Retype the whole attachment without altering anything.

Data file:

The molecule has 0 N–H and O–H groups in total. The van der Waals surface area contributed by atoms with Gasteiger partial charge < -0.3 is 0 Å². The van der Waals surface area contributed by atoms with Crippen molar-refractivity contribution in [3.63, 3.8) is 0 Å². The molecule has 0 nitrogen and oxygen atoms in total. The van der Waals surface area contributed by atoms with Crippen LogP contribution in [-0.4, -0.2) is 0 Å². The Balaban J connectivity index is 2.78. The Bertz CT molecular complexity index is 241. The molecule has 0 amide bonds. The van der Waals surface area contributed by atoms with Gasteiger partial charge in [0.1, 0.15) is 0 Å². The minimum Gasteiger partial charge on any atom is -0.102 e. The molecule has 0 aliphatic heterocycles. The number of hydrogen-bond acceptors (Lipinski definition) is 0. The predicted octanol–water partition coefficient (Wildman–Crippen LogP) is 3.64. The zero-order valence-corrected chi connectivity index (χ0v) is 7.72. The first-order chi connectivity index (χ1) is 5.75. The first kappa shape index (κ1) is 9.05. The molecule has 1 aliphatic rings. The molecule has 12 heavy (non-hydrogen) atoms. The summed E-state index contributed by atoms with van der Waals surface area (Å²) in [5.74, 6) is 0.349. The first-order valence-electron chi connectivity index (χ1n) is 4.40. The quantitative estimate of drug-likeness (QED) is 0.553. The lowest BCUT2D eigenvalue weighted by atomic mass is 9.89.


The molecule has 0 N–H and O–H groups in total. The van der Waals surface area contributed by atoms with Gasteiger partial charge < -0.3 is 0 Å². The van der Waals surface area contributed by atoms with Crippen molar-refractivity contribution in [3.63, 3.8) is 0 Å². The molecule has 0 nitrogen and oxygen atoms in total. The van der Waals surface area contributed by atoms with Crippen LogP contribution in [-0.4, -0.2) is 0 Å². The Balaban J connectivity index is 2.78. The Bertz CT molecular complexity index is 241. The molecule has 0 amide bonds. The van der Waals surface area contributed by atoms with Gasteiger partial charge in [0.1, 0.15) is 0 Å². The minimum Gasteiger partial charge on any atom is -0.102 e. The molecule has 0 aliphatic heterocycles. The number of hydrogen-bond acceptors (Lipinski definition) is 0. The predicted octanol–water partition coefficient (Wildman–Crippen LogP) is 3.64. The zero-order valence-corrected chi connectivity index (χ0v) is 7.72. The first-order chi connectivity index (χ1) is 5.75. The first kappa shape index (κ1) is 9.05. The molecule has 1 aliphatic rings. The molecule has 12 heavy (non-hydrogen) atoms. The summed E-state index contributed by atoms with van der Waals surface area (Å²) in [5.74, 6) is 0.349. The first-order valence-electron chi connectivity index (χ1n) is 4.40. The quantitative estimate of drug-likeness (QED) is 0.553. The lowest BCUT2D eigenvalue weighted by atomic mass is 9.89.